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Banking authorities to publish names of Holocaust-era accounts

The Swiss banking authorities have decided to release the names of the owners of 26,000 dormant accounts dating back to the Holocaust era. The decision should now pave the way for compensation payments to Holocaust victims.

This content was published on March 30, 2000 - 10:21

The Swiss banking authorities have decided to release the names of the owners of 26,000 dormant accounts dating back to the Holocaust era. The decision should now pave the way for compensation payments to Holocaust victims from a settlement reached between Swiss banks and international Jewish organisations in 1998.

The Federal Banking Commission was asked to publish the names of the account holders last December by the Volcker Commission, following a three-year audit of dormant accounts.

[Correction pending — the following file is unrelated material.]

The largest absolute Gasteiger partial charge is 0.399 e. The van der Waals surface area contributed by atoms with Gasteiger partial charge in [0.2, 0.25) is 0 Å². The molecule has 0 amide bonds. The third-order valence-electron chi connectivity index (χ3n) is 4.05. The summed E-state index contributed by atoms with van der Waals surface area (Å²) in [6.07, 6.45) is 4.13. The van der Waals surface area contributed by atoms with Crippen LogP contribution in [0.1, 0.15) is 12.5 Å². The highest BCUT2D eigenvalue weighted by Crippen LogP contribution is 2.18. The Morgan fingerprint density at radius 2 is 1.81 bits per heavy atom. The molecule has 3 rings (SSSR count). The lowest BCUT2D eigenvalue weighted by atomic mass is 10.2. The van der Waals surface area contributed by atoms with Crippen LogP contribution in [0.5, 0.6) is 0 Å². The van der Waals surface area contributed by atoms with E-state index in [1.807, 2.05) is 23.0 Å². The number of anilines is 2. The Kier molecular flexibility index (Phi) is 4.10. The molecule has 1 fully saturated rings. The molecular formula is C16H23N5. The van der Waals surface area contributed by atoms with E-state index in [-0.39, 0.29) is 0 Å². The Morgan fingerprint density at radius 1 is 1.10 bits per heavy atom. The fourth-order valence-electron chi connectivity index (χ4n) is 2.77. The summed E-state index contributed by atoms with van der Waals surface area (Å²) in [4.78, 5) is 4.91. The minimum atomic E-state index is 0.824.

The Volcker Commission said the 26,000 accounts could be linked to Holocaust victims, and that Switzerland's banking secrecy regulations should be lifted to help the search for the account owners or their heirs.

The list of account-holders is the third to be published by the banks. The first two were published in 1997 after an internal audit conducted by the banks themselves.

But, under pressure from international Jewish organisations, the Volcker Commission was set up to carry out an independent inquiry. The Commission was chaired by the former head of the United States federal reserve, Paul Volcker, and included representatives of the Swiss banks and Jewish groups.

The Swiss authorities had been criticised for the time taken to make the decision on publishing the latest list. The delay has held up payments from the $1.25 billion settlement reached by Swiss banks with Jewish organisations in 1998, to settle all claims against them dating back to the Holocaust era.

This is because the value of any Holocaust-era accounts identified through the publication of the 26,000 accounts will be deducted from the global settlement.

The Swiss Bankers' Association welcomed the Banking Federation's decision, and said it believed the distribution of money to its rightful owners would be accelerated as a result.

swissinfo with agencies

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